Skull Island. That's where I want to go.
Okay, it's obvious that I just spent a mesmerizing three hours on Peter Jackson'sKing Kong. Outstanding movie, well worth the time and the money. Never mind that I paid P20 more than I would have in Dumaguete.
While the giant ape may have been the title character of the film and the main vehicle for the story, but what really caught my fancy was Skull Island. On Skull Island, everything grows to grotesque gigantic proportions. On Skull Island, everything has fangs.
On Skull Island, there are still mysteries waiting to be explored.
With Skull Island, Peter Jackson caught everything that I loved about the adventure fiction of Edgar Rice Burroughs, H. Rider Haggard, and Jules Verne. This could just as well have been the land that time forgot, or the city underneath the earth. Yes, it's fantastical; impossible, even. But a whole lot of fun.
Unfortunately, something like Skull Island cannot exist in fiction in the contemporary setting. Skull Island can only live between 1890-1939. The progeny of the Industrial Revolution clashed with the last remaining mysteries of the world. Optimism versus the unknown, in a time never more to return. (If I am wrong, please send me the appropriate counter-example.)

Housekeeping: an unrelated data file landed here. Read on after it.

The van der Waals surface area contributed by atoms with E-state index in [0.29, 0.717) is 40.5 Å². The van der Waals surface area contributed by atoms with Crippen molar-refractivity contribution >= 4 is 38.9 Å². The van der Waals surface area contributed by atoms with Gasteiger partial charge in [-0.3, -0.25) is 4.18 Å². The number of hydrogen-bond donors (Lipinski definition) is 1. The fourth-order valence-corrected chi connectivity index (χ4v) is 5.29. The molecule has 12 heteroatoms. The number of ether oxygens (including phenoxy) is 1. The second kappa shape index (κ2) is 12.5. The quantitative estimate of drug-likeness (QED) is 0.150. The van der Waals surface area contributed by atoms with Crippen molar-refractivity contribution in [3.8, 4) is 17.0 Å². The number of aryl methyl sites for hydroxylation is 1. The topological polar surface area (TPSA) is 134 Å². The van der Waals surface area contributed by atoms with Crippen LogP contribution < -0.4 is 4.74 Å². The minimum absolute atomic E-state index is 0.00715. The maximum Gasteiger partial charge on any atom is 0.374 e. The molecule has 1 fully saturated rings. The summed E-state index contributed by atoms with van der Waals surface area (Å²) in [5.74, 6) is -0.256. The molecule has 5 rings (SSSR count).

Skull Island and other such imaginary locations are what's missing from Philippine fiction. Fantasy doesn't have to be set in the world of dwarves and elves; science-fiction doesn't have to be set in the future; and the time frame in question doesn't have to be one of struggle against American colonialism.
Stretch the imagination a little bit and Skull Island could be one of the thousands of wild, untamed islands we had at the time. Just think: Siquijor with its sorcerers. Or Mindanao with its pirates. Even colonial Manila would make a fine setting for a seedy rendezvous.
Oh, I admit, it will all make for very bad fiction. But it makes for very enjoyable adventure fiction.
We definitely need more Skull Islands.